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Just reiterating what others have said I guess but this is an important issue for me. I think food can become a control issue but even if handled sensitively you can end up with a "picky eater". Just look at how many families have one of each! I know when I was little I wouldn't eat anything and my brother would hang over my plate waiting for my left overs. Come to think of it maybe this was how I differentiated myself from my brother? Hmmm....Anyhoo, my son is a "good eater" and my brother's son is a "picky eater" so we didn't pass it along.<br><br>
Also, I say pooh on the baby food naysayers. My son ate home made baby food (purees, cereals, all forms of mush) quite happily, thank you, and is still a "good eater" at 3. He eats fish, vegetables, spices, and many other "adult foods".<br><br>
I whole heartedly agree with Piglet on the number of taste buds theory. I genuinely did not like ALLOT of foods when I was little. They made me gag and I wasn't faking. Now I eat almost anything. My SIL is still a Super Taster though. She will eat most anything but if it is the slightest bit bad or old, she can tell. This woman can taste if the flour is old. I find that amazing.<br><br>
My number one rule for feeding babies is: get the maximum amount of nutrients out of every bite you put into them. Make sure the food is organic, if at all possible. Make sure the foods are whole (not processed). Don't introduce anything you don't want them to get hooked on, for instance, juice, sweets, deep fried stuff, snack foods, etc. Don't keep it in the house. Eventually they will find out about this stuff but why hurry it along? Now that my son knows about this stuff I let him have it every once in a while but he knows we never have it in the house so he forgets about it. But then Halloween is coming.......<img alt="" class="inlineimg" src="http://www.mothering.com/discussions/images/smilies/yikes.gif" style="border:0px solid;" title="EEK!">
 

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My dd is a "good eater," meaning she eats when she's hungry, stops when she's full, enjoys a wide variety of healthy foods (and some not so healthy ones in limited amounts), and is usually willing to try most new things unless they look or smell too weird for her.<br><br>
I think a lot of it is just pure luck. I figure kids are predisposed by gentics to be picky or not picky, and what parents do can help or hurt, but in the end the genes often win out. Sure, if my dh and I had terrible eating habits ourselves, chances are dd would not be as good of an eater as she is, and on the other side of the coin, I know a family with dreadful eating habits whose picky daughter is really suffering because they just don't have the skills to deal with her eating habits, KWIM? She'd be picky no matter what, but she's probably be a little better if her home situation were different.<br><br>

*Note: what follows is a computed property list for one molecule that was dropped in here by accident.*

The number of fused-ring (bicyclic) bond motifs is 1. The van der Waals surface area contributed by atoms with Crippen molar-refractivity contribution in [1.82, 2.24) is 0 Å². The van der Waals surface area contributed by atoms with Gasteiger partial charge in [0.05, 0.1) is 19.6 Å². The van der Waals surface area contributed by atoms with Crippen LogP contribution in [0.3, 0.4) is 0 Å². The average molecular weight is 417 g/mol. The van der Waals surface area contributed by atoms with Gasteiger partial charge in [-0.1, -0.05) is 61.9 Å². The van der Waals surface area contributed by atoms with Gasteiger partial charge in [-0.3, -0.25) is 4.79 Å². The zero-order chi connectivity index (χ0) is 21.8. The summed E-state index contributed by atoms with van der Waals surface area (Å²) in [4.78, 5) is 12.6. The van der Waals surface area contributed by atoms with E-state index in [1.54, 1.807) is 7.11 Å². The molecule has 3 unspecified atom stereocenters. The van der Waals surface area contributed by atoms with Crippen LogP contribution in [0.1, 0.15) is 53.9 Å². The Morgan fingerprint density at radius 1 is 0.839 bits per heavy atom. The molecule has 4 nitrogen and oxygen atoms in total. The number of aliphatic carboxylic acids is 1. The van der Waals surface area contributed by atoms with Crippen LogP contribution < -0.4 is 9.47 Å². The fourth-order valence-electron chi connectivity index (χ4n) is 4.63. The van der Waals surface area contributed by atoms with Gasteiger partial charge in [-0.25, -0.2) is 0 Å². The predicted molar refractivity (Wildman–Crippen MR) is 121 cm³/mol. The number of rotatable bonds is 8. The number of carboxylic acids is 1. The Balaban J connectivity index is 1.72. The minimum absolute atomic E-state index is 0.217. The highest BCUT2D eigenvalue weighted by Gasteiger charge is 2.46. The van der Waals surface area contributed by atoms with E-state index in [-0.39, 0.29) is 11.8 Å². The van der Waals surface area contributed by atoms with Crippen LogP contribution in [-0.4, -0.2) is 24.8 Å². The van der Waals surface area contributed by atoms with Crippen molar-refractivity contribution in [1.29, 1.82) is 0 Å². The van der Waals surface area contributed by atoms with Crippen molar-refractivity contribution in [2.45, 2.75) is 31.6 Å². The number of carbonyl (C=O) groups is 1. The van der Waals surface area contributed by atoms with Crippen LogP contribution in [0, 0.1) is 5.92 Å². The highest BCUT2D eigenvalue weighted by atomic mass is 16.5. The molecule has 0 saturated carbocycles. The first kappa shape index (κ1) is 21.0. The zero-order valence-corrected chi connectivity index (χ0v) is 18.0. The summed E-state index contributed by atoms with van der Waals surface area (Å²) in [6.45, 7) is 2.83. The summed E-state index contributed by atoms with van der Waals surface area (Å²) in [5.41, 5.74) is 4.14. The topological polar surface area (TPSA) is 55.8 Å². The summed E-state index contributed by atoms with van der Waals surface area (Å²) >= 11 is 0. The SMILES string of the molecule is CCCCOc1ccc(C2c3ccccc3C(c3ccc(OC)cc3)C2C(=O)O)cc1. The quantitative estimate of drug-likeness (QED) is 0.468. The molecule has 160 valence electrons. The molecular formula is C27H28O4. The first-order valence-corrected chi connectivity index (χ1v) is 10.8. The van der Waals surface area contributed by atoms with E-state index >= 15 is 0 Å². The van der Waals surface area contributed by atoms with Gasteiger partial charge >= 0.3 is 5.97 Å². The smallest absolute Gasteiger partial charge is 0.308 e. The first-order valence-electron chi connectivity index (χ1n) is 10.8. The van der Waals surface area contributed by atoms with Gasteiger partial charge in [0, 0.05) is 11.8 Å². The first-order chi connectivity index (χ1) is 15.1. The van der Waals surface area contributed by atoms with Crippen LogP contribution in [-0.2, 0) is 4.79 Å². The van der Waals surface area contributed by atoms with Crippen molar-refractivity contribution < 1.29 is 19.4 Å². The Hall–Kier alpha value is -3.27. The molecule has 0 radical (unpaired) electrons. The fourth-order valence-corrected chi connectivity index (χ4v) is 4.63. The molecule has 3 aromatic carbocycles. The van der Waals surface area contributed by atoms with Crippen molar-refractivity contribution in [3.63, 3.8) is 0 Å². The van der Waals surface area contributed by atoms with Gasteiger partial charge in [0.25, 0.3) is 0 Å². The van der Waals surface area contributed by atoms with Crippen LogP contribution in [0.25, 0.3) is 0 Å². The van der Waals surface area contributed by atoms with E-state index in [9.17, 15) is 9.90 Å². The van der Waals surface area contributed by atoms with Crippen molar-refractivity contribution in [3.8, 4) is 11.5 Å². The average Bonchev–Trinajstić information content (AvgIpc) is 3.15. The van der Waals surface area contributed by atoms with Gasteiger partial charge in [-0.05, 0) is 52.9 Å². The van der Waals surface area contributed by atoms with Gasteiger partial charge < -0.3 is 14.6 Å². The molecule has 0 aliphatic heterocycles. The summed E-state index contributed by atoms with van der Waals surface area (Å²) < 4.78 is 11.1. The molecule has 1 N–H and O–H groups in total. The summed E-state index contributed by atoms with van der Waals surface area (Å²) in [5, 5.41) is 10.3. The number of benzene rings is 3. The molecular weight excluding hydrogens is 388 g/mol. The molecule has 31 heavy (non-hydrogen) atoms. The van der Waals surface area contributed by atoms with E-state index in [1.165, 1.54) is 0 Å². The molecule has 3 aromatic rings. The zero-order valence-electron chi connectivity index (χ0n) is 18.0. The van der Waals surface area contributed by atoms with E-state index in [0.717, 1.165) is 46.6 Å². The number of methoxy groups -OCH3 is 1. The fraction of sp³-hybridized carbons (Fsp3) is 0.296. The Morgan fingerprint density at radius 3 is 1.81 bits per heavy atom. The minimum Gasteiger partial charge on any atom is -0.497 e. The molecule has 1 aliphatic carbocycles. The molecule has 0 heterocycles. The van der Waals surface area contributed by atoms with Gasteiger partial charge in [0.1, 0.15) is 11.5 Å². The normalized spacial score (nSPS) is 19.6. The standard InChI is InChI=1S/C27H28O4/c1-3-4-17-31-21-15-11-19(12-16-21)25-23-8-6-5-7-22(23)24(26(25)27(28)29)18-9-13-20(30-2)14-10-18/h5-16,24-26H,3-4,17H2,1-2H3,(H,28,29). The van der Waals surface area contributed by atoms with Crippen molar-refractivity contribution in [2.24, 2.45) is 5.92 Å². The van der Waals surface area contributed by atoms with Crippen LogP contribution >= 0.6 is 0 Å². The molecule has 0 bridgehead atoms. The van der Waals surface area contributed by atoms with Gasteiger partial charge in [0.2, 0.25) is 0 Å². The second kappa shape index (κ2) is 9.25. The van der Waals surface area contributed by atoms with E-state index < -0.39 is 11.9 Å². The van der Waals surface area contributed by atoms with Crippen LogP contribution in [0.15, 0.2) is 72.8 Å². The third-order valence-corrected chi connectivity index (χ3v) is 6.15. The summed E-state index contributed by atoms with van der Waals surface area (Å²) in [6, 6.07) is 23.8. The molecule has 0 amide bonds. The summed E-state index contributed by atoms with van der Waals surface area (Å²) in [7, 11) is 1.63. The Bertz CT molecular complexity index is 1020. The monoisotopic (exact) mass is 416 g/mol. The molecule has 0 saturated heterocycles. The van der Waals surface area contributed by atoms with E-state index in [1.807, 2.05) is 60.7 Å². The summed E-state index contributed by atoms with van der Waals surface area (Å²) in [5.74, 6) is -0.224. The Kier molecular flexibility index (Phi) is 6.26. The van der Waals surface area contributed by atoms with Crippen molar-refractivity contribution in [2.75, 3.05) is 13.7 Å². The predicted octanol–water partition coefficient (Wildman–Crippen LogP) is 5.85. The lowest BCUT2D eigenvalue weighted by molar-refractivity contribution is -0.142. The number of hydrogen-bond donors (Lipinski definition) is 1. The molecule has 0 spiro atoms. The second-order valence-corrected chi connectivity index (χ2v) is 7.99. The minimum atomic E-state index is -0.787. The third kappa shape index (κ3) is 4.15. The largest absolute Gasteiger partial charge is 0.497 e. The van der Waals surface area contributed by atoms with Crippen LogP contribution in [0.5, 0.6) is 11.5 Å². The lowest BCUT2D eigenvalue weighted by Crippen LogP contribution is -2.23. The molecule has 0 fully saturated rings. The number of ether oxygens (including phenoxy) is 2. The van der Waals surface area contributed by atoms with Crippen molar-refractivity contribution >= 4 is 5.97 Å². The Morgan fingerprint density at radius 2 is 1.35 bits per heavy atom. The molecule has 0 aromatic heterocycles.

I do think that parents need to encourage healthy eating habits, but when it's all said and done, you can't control how someone eats. All you can control is what you offer, and the rest is up to them!
 

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My little guy is a total chowhound and not by my design. I think the biggest difference between he and my 2.5 year old is that he has always had firmly established mealtimes. Since 4mos. he has been sitting at the meal table w/us 3x/day. He started grabbing food around 5 mos. and now, at 10 mos., he runs to the table and tries to climb into his chair as soon as he sees that meals are about to be served. In his little mind, he MUST eat whatever that stuff is on our plates. I haven't offered him anything allergenic yet, but otherwise he eats everything. He even waves his fork around and will try to put food onto his fork so he can eat like us, too. I used to mush his (our) food up but since he now has 16 teeth<img alt="" class="inlineimg" src="http://www.mothering.com/discussions/images/smilies/yikes.gif" style="border:0px solid;" title="EEK!"> , it's all fair game.
 

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I don't think my ds is terribly picky, but he hasn't had that many foods to choose from yet <img alt="" class="inlineimg" src="http://www.mothering.com/discussions/images/smilies/smile.gif" style="border:0px solid;" title="smile">.<br><br>
I have a niece who entirely refused solid foods until she was 9.5 months old. She is now 38 months old, about 43 inches tall and 49 pounds. <img alt="" class="inlineimg" src="http://www.mothering.com/discussions/images/smilies/yikes.gif" style="border:0px solid;" title="EEK!"> She prefers food to candy or junk, and eats *constantly*. No one would ever describe her as a picky eater. So things can change <img alt="" class="inlineimg" src="http://www.mothering.com/discussions/images/smilies/smile.gif" style="border:0px solid;" title="smile"> I wouldn't be concerned about a 7 month old not being really into solids. Mine was, but he's changed his mind recently and prefers to nurse again. (He's 10 months old now). He likes to eat what dh & I are eating, but because of concern about allergies, I'm not comfortable sharing everything with him.